Many communications receivers also cover the FM band and are excellent for hearing meteors and DX'ing the FM band with. One such receiver is the Icom IC R75.
Many of today's new radios only have the extended whip antenna for the FM band and no jack for an external FM antenna. These radios can also work well for hearing meteors on the FM band and other stations during sporadic-E openings.
Using only the external whip antenna on a portable Sony IC-2010 radio, I was able to hear many distant FM stations during meteor showers and sporadic-e openings with the radio on the dining room table.
You can find some great FM receivers on eBay that will work great for FM DXing at low prices.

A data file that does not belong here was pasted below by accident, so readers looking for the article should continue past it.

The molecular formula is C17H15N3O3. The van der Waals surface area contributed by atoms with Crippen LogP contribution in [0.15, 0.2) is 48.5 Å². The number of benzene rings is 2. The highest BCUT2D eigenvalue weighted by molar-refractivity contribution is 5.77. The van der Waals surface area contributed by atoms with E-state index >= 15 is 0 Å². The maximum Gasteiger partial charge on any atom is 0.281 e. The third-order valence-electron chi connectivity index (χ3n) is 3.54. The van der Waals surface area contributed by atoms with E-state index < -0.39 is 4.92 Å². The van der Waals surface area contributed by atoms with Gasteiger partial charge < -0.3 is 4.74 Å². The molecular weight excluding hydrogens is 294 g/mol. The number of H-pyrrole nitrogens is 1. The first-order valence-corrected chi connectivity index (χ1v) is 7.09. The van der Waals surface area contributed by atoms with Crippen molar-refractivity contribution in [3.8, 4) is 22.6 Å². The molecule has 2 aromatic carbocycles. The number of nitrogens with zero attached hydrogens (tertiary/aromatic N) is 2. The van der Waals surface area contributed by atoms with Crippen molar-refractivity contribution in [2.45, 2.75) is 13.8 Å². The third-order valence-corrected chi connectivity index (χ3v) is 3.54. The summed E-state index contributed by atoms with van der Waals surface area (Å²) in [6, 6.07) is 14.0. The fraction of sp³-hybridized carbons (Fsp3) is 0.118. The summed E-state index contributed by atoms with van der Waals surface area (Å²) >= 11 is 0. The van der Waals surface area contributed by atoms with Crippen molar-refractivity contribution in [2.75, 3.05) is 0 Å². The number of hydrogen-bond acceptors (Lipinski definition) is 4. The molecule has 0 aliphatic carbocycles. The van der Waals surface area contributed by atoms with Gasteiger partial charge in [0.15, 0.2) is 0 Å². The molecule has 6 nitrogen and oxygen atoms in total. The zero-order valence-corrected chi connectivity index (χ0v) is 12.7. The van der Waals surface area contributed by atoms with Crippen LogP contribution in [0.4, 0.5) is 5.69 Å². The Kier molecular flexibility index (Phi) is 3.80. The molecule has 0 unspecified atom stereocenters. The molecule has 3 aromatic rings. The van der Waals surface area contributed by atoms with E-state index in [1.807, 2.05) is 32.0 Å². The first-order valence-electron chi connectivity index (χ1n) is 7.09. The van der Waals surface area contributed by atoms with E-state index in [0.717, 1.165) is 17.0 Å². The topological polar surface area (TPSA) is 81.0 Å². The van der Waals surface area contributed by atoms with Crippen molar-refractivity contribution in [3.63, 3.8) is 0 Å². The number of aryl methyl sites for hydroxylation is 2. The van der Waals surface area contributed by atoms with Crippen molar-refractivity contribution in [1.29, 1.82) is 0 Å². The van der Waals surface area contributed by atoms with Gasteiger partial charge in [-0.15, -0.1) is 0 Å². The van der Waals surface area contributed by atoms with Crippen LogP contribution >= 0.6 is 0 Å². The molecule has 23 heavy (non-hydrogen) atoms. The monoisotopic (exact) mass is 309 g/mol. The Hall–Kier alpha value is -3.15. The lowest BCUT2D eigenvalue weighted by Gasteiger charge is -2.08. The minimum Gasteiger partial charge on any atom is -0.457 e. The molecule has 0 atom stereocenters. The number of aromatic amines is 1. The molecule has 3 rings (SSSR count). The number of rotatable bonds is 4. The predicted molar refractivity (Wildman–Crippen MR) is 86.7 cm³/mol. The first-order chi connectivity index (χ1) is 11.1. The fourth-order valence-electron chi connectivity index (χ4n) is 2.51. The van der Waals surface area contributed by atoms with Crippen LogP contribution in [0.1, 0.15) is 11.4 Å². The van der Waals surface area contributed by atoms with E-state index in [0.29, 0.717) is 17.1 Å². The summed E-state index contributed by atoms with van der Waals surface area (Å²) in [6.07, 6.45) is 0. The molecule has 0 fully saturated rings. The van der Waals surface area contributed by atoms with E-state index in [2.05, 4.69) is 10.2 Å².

Antennas and Rotators
To hear more meteor pings, a small outdoor directional beam antenna works well. A good small antenna is the FM-6 made by AntennaCraft, but recently that has been discontinued. Since the FM band starts where the old analog TV channel 6 is, a VHF TV antenna will work (channels 2 thru 12). Since moving to digital television, you might be able to find an old VHF only TV antenna that someone wants to get rid of.
You can build your own FM antenna or buy an antenna that covers the FM and television band like the Winegard Platinum Series HD7694P Long Range TV Antenna.